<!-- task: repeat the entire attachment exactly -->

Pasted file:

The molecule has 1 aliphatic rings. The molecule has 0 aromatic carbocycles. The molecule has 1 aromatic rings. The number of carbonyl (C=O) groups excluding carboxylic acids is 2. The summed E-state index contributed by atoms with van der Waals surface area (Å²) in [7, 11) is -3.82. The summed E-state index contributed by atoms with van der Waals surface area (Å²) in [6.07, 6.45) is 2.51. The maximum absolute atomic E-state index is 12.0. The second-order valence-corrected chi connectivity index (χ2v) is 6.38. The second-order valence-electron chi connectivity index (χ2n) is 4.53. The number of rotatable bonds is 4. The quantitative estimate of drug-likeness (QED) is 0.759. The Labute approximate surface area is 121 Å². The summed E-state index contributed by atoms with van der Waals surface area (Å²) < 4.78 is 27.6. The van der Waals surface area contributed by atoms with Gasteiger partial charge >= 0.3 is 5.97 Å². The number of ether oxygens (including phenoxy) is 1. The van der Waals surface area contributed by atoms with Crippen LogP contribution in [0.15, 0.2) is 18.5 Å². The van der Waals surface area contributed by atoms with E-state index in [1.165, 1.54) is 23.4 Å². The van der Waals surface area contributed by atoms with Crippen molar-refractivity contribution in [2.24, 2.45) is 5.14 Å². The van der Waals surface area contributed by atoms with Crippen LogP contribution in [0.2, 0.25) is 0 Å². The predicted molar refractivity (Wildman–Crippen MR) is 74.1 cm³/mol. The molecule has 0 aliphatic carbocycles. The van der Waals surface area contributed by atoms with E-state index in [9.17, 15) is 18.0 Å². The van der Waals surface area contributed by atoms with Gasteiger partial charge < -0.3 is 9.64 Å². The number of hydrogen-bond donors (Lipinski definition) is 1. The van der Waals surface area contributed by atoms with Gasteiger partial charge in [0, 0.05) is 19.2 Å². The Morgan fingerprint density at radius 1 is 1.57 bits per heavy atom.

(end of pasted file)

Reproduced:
The molecule has 1 aliphatic rings. The molecule has 0 aromatic carbocycles. The molecule has 1 aromatic rings. The number of carbonyl (C=O) groups excluding carboxylic acids is 2. The summed E-state index contributed by atoms with van der Waals surface area (Å²) in [7, 11) is -3.82. The summed E-state index contributed by atoms with van der Waals surface area (Å²) in [6.07, 6.45) is 2.51. The maximum absolute atomic E-state index is 12.0. The second-order valence-corrected chi connectivity index (χ2v) is 6.38. The second-order valence-electron chi connectivity index (χ2n) is 4.53. The number of rotatable bonds is 4. The quantitative estimate of drug-likeness (QED) is 0.759. The Labute approximate surface area is 121 Å². The summed E-state index contributed by atoms with van der Waals surface area (Å²) < 4.78 is 27.6. The van der Waals surface area contributed by atoms with Gasteiger partial charge >= 0.3 is 5.97 Å². The number of ether oxygens (including phenoxy) is 1. The van der Waals surface area contributed by atoms with Crippen LogP contribution in [0.15, 0.2) is 18.5 Å². The van der Waals surface area contributed by atoms with E-state index in [1.165, 1.54) is 23.4 Å². The van der Waals surface area contributed by atoms with Crippen molar-refractivity contribution in [2.24, 2.45) is 5.14 Å². The van der Waals surface area contributed by atoms with Crippen LogP contribution in [0.2, 0.25) is 0 Å². The predicted molar refractivity (Wildman–Crippen MR) is 74.1 cm³/mol. The molecule has 0 aliphatic carbocycles. The van der Waals surface area contributed by atoms with E-state index in [9.17, 15) is 18.0 Å². The van der Waals surface area contributed by atoms with Gasteiger partial charge < -0.3 is 9.64 Å². The number of hydrogen-bond donors (Lipinski definition) is 1. The van der Waals surface area contributed by atoms with Gasteiger partial charge in [0, 0.05) is 19.2 Å². The Morgan fingerprint density at radius 1 is 1.57 bits per heavy atom.